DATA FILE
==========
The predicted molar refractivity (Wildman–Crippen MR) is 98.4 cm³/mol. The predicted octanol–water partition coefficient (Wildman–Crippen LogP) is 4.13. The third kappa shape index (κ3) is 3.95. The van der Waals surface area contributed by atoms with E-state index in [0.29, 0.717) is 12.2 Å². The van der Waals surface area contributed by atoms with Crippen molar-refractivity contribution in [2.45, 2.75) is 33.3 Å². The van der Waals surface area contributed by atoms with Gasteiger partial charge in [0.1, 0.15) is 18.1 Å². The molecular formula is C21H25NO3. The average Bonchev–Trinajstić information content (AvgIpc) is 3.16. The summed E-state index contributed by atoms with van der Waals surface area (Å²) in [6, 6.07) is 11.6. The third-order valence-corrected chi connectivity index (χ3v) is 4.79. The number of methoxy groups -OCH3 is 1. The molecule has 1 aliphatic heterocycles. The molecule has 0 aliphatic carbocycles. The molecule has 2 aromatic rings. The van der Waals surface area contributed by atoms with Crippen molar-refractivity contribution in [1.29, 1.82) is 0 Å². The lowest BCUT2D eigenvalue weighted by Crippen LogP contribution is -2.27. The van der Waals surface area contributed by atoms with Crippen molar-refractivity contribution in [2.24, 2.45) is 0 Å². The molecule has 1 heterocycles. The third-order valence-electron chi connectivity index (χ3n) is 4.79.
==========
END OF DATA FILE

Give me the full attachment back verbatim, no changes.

The predicted molar refractivity (Wildman–Crippen MR) is 98.4 cm³/mol. The predicted octanol–water partition coefficient (Wildman–Crippen LogP) is 4.13. The third kappa shape index (κ3) is 3.95. The van der Waals surface area contributed by atoms with E-state index in [0.29, 0.717) is 12.2 Å². The van der Waals surface area contributed by atoms with Crippen molar-refractivity contribution in [2.45, 2.75) is 33.3 Å². The van der Waals surface area contributed by atoms with Gasteiger partial charge in [0.1, 0.15) is 18.1 Å². The molecular formula is C21H25NO3. The average Bonchev–Trinajstić information content (AvgIpc) is 3.16. The summed E-state index contributed by atoms with van der Waals surface area (Å²) in [6, 6.07) is 11.6. The third-order valence-corrected chi connectivity index (χ3v) is 4.79. The number of methoxy groups -OCH3 is 1. The molecule has 1 aliphatic heterocycles. The molecule has 0 aliphatic carbocycles. The molecule has 2 aromatic rings. The van der Waals surface area contributed by atoms with Crippen molar-refractivity contribution in [1.29, 1.82) is 0 Å². The lowest BCUT2D eigenvalue weighted by Crippen LogP contribution is -2.27. The van der Waals surface area contributed by atoms with Crippen molar-refractivity contribution in [2.24, 2.45) is 0 Å². The molecule has 1 heterocycles. The third-order valence-electron chi connectivity index (χ3n) is 4.79.